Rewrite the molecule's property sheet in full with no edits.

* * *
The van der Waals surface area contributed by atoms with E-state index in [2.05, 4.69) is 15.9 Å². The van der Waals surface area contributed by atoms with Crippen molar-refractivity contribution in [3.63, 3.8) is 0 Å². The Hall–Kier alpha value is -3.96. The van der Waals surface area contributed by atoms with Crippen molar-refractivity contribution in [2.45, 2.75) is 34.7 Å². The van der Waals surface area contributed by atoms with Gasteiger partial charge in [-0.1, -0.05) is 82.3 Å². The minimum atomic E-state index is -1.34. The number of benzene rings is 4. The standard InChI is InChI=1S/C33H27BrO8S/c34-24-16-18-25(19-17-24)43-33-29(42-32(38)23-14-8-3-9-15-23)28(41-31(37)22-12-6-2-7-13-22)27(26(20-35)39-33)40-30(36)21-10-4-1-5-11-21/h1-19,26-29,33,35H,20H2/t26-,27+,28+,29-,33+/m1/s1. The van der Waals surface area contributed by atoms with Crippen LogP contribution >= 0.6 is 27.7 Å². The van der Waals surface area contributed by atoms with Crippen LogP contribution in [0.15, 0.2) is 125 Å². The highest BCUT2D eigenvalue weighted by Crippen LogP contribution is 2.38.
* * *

The van der Waals surface area contributed by atoms with E-state index in [2.05, 4.69) is 15.9 Å². The van der Waals surface area contributed by atoms with Crippen molar-refractivity contribution in [3.63, 3.8) is 0 Å². The Hall–Kier alpha value is -3.96. The van der Waals surface area contributed by atoms with Crippen molar-refractivity contribution in [2.45, 2.75) is 34.7 Å². The van der Waals surface area contributed by atoms with Gasteiger partial charge in [-0.1, -0.05) is 82.3 Å². The minimum atomic E-state index is -1.34. The number of benzene rings is 4. The standard InChI is InChI=1S/C33H27BrO8S/c34-24-16-18-25(19-17-24)43-33-29(42-32(38)23-14-8-3-9-15-23)28(41-31(37)22-12-6-2-7-13-22)27(26(20-35)39-33)40-30(36)21-10-4-1-5-11-21/h1-19,26-29,33,35H,20H2/t26-,27+,28+,29-,33+/m1/s1. The van der Waals surface area contributed by atoms with Crippen LogP contribution >= 0.6 is 27.7 Å². The van der Waals surface area contributed by atoms with Crippen LogP contribution in [0.15, 0.2) is 125 Å². The highest BCUT2D eigenvalue weighted by Crippen LogP contribution is 2.38.